DENVER (KDVR) — The director of Colorado’s Division of Homeland Security and Emergency Management admitted on Wednesday to violating law to protect lives.
Director Kevin R. Klein’s candid statements came during testimony before the Colorado House Judiciary Committee on Wednesday afternoon. His testimony comes as lawmakers consider Senate Bill 81 that would reform Safe2Tell Colorado.
Safe2Tell Colorado was created following the Columbine High School tragedy as an outlet for people to anonymously report threats or evidence of violence—specifically chatter concerning potential school shootings.
“When is it appropriate for the attorney general to pierce the veil of anonymity because there is an imminent threat?” asked State Rep. Dafna Michaelson Jenet during Wednesday’s committee hearing.
In recent years, state law enforcement agencies have expressed concern over false reports to the system and the inability to identify anonymous callers when there is an imminent threat. Law enforcement representatives told lawmakers that a caller’s identification can be crucial to averting potential attacks.
“It would be incredibly ironic to have the anonymity of this bill get in the way of making an exigent circumstance that could actually protect children in schools,” Colorado Public Safety Director Stan Hilkey told lawmakers.
However, critics are concerned that a breach of trust to the promise anonymity will dissuade people from reporting anything at all. Niwot High School senior Benjamin Goff, who testified before the committee, does not share that concern.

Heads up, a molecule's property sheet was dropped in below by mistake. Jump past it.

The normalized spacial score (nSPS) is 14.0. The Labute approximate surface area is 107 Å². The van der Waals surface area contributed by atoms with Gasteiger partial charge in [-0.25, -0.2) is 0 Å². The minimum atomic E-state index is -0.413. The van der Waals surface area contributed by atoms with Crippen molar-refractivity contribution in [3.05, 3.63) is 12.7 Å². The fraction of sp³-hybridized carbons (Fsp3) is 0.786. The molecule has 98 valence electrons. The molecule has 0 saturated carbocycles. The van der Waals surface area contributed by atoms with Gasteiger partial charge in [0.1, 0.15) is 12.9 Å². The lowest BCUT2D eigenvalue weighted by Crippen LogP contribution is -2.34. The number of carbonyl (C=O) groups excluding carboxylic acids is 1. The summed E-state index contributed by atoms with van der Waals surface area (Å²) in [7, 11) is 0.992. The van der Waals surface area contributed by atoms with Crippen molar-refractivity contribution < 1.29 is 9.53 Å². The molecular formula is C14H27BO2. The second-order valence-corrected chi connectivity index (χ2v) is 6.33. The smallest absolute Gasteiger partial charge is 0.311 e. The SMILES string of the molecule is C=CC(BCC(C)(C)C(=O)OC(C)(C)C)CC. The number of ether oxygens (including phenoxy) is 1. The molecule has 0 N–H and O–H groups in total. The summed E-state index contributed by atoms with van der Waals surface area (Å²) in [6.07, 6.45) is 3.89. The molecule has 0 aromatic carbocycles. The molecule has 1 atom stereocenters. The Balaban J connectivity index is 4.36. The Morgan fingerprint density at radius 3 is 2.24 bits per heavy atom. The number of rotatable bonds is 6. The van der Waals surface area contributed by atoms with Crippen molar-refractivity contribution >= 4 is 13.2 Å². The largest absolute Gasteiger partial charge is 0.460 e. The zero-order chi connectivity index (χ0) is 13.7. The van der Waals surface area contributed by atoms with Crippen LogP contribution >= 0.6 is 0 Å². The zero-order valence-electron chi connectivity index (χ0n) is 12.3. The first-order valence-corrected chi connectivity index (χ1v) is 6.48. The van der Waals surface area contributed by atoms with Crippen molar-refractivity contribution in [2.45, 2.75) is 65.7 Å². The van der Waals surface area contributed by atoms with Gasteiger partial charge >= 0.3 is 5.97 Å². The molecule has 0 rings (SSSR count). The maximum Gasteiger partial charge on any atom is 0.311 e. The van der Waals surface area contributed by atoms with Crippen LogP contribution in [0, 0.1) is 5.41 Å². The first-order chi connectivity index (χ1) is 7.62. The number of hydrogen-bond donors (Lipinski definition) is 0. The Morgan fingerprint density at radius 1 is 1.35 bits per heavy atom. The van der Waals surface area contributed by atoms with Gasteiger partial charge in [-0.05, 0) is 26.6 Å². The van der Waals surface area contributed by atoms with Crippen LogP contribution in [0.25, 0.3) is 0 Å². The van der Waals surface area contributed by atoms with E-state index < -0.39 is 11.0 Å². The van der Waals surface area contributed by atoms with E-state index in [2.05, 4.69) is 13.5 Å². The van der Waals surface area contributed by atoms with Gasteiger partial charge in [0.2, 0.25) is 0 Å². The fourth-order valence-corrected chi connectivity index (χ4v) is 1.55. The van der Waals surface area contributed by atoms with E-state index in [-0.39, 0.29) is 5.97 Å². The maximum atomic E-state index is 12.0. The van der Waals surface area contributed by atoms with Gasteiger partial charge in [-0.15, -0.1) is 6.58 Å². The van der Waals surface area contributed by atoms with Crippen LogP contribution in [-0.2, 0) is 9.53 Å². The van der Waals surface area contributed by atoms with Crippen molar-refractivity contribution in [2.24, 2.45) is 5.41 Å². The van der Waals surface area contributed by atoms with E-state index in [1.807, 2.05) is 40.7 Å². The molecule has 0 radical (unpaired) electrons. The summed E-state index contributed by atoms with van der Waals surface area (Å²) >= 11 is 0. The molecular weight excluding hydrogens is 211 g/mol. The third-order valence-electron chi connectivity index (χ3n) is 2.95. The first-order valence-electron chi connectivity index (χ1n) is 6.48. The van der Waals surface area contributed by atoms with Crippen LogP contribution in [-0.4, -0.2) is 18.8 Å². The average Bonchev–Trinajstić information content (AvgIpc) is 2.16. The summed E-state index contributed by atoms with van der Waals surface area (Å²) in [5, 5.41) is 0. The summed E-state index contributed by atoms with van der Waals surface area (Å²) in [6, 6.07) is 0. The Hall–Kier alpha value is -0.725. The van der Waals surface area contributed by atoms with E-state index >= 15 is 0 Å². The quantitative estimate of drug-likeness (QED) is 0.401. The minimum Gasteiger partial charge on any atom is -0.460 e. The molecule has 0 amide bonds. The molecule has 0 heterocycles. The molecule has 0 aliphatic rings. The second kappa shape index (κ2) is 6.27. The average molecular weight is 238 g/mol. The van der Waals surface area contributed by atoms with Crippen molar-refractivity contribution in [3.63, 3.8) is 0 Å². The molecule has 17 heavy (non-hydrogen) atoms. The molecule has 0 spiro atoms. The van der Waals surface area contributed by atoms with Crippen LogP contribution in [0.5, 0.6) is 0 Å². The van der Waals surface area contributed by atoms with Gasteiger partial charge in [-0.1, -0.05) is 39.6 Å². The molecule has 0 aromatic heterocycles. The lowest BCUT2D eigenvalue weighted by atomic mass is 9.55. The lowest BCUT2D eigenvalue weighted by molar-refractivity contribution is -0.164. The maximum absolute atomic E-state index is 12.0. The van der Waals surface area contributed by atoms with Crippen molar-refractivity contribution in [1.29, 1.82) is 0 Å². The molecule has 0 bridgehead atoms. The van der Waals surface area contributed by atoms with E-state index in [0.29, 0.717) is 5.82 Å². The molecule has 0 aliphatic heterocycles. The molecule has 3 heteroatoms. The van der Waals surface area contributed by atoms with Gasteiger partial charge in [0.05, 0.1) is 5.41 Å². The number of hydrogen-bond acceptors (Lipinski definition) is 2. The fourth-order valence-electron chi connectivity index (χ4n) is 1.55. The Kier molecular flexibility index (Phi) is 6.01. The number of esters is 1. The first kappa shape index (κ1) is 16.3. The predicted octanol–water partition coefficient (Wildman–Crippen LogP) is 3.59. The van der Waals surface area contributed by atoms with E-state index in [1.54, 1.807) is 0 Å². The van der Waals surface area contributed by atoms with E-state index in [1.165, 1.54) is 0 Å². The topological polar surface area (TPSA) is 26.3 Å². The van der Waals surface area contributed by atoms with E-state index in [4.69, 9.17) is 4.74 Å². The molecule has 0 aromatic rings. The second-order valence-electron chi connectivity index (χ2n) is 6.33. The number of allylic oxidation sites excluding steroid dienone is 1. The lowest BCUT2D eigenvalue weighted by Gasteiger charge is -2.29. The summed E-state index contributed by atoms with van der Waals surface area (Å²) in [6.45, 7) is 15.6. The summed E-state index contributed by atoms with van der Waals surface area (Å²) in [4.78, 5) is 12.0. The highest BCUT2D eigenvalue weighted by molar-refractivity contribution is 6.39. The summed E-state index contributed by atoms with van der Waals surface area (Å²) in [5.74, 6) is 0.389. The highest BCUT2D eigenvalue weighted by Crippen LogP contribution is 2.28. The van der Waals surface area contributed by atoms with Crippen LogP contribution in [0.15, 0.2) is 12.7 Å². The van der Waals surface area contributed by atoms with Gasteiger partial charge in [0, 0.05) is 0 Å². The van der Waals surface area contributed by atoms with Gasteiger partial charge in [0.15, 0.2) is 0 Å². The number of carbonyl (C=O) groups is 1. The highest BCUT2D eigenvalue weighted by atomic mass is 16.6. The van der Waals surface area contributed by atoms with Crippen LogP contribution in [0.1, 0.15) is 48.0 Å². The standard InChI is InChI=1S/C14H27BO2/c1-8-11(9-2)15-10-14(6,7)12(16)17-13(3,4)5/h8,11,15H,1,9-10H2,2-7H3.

“[The] people that are actually going to be getting your identity in these situations is going to be very, very limited,” Goff told FOX31.
Goff told lawmakers about the false Safe2Tell reports that have plagued his school.
“You have the boy who cried wolf … and kids will take it less seriously over time,” he said.
During the hearing, Klein spoke about an incident where he decided to risk a criminal charge. Klein said he made the call to identify a phone number after someone threatened to shoot someone with great specificity.
“I was willing to take the risk of being charged with a misdemeanor in order to break that so we could get law enforcement to the home,” Klein told the committee of lawmakers. “The kid ended up being hospitalized for a mental health issue that evening … We can’t take the risk of somebody killing somebody because we’re afraid to commit a misdemeanor.”
Klein and his colleagues are now seeking the legal authority to continue operating in this fashion.
“We’ve been operating like this for so many years that it’s just how we’ve done business,” Klein said.
If SB-81 becomes law as currently written, officials would no longer be risking misdemeanors. Officials said these future Safe2Tell reports would not be public record. While future reports might not always anonymous, the reports would still confidential under the current legislation.